An appeal court in Finland has dismissed all charges of alleged “hate speech” against Dr Päivi Räsänen after she shared the Bible’s teaching on homosexuality.
In a unanimous decision, judges in Helsinki could find “no reason” to overturn an earlier ruling which had upheld Dr Räsänen’s right to free speech.
Legal proceedings began in 2019, when Finland’s Prosecutor General claimed Räsänen’s statements upholding biblical sexual ethics were derogatory, discriminatory, and may have violated the dignity of homosexual people.
Welcoming the verdict, Dr Räsänen said: “I am deeply relieved. The court has fully endorsed and upheld the decision of the district court, which recognised everyone’s right to free speech.
“It isn’t a crime to tweet a Bible verse or to engage in public discourse with a Christian perspective.
“The attempts made to prosecute me for expressing my beliefs have resulted in an immensely trying four years, but my hope is that the result will stand as a key precedent to protect the human right to free speech.”
At a press conference following the acquittal, she said that she had never thought of giving up. “Why should I? It was about the Word of God. And my whole family supported me. But there have been difficult moments.”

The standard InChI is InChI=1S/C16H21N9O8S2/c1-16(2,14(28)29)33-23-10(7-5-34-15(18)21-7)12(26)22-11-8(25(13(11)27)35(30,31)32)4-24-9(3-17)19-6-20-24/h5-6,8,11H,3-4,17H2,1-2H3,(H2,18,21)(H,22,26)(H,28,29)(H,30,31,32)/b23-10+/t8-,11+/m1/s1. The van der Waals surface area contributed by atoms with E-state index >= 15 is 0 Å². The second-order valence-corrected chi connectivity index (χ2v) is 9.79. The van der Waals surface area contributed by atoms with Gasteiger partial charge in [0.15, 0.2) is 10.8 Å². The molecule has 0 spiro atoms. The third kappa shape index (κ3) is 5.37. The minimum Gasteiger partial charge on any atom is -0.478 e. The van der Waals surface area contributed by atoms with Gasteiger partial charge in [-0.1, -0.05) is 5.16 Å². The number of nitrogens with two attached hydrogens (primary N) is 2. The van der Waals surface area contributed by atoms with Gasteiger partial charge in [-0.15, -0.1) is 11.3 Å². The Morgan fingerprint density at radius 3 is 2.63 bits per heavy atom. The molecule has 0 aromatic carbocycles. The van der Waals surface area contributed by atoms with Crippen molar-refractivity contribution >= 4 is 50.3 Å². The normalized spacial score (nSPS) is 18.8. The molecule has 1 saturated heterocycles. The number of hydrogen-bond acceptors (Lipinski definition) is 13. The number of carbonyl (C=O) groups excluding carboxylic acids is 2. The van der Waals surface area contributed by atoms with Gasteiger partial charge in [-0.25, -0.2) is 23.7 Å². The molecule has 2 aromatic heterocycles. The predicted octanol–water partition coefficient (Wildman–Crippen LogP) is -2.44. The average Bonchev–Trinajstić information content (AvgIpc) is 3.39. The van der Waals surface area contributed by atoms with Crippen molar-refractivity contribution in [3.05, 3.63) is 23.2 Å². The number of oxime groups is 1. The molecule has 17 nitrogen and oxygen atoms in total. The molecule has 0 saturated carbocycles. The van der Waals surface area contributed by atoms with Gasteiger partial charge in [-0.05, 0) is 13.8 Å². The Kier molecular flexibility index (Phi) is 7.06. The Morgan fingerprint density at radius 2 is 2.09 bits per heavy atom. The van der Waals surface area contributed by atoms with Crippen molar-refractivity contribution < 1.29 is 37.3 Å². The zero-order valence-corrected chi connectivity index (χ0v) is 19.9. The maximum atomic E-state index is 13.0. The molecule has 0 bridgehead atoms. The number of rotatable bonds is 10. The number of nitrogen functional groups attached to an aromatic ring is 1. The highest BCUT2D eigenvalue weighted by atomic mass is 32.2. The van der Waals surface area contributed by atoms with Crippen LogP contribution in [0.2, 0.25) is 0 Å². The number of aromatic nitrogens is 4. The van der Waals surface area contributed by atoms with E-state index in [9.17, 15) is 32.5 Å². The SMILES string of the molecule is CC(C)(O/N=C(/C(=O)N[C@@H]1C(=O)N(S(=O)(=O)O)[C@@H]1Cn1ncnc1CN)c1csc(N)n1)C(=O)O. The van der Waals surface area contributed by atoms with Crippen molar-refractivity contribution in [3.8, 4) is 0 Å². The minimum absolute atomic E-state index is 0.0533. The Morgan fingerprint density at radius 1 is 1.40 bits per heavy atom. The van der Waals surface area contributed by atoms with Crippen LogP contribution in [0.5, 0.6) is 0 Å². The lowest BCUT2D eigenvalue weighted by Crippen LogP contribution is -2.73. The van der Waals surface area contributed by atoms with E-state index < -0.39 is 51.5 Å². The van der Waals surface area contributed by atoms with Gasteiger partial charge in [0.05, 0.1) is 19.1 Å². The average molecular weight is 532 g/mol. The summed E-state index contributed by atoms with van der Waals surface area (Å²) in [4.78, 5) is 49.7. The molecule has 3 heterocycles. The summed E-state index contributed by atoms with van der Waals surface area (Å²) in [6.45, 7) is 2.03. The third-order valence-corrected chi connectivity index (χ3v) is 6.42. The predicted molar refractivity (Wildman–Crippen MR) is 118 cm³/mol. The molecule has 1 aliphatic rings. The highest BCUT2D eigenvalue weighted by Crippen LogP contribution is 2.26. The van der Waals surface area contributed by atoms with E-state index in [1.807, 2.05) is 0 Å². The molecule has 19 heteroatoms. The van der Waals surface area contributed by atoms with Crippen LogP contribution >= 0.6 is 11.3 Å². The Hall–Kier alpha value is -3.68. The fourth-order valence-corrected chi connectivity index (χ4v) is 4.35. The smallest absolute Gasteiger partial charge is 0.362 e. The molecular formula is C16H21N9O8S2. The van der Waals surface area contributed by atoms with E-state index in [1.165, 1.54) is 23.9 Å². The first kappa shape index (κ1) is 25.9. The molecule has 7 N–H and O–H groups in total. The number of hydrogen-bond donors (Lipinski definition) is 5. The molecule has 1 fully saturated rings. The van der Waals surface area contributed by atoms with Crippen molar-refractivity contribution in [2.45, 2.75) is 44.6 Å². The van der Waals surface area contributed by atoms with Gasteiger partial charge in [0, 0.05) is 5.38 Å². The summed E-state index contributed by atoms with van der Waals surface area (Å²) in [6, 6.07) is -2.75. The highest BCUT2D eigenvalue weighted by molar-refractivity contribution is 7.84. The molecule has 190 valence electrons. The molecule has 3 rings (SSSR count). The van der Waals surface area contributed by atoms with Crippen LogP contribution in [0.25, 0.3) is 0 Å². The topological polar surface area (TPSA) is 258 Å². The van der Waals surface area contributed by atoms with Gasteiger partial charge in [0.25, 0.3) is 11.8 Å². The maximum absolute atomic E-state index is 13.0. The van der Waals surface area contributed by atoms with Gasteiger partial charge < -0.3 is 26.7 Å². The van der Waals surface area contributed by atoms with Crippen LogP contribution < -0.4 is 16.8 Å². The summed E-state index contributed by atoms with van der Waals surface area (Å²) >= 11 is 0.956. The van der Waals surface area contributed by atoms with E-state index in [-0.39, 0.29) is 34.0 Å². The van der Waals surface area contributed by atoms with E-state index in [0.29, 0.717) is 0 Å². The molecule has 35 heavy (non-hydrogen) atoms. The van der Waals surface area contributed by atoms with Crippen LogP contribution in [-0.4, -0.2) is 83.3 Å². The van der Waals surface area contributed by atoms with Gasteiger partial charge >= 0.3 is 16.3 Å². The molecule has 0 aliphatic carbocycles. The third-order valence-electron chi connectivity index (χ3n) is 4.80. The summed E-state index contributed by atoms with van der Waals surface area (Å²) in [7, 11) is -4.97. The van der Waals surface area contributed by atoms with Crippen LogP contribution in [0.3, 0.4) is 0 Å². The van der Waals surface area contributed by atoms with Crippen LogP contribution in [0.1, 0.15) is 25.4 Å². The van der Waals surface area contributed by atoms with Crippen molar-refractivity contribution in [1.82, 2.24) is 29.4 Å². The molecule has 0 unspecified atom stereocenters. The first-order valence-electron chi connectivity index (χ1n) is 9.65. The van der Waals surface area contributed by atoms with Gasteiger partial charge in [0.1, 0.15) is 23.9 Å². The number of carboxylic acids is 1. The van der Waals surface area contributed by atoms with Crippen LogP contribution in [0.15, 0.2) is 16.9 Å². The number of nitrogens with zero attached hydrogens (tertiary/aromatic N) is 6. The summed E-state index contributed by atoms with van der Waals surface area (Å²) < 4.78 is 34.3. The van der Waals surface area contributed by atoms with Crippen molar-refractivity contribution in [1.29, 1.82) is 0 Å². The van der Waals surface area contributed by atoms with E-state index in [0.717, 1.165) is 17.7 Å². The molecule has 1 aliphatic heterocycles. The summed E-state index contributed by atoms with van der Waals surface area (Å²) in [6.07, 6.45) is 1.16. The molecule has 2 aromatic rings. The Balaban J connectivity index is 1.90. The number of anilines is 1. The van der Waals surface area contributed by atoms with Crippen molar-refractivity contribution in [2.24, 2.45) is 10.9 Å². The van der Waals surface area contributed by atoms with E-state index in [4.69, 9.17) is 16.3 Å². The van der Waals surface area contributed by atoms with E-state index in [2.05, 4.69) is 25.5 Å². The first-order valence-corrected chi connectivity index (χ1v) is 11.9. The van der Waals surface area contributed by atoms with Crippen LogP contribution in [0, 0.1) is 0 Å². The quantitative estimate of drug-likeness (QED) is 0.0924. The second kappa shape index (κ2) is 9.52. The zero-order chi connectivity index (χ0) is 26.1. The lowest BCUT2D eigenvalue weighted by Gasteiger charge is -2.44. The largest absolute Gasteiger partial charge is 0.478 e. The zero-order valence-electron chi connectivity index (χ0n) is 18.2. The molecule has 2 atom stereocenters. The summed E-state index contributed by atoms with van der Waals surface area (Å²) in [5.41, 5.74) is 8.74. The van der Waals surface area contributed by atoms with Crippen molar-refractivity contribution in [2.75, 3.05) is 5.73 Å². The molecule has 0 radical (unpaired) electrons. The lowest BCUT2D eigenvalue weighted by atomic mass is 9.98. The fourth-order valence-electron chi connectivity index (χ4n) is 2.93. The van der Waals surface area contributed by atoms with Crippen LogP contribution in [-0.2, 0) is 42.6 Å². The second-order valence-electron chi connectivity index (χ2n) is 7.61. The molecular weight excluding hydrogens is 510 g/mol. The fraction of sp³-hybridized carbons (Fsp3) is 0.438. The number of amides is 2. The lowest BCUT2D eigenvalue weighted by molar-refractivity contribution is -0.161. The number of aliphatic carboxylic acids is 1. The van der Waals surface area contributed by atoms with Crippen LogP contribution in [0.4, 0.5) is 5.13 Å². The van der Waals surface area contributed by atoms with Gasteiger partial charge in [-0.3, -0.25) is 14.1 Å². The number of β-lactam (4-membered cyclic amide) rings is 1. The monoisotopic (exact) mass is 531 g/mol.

It isn’t a crime to tweet a Bible verse or to engage in public discourse with a Christian perspective.
Paul Coleman, of religious freedom organisation ADF International, which is supporting Räsänen’s case, bore testimony to her “brave commitment to standing firm”.
He also said: “We are relieved to see courts enforce the rule of law when state authorities overstep by seeking to penalise and censor statements that they dislike.”
But he warned that ‘hate speech’ laws risk shutting down “important public debates” and pose “a grave threat to our democracies”.
State Prosecutor Anu Mantila has already indicated her readiness to appeal to the Supreme Court.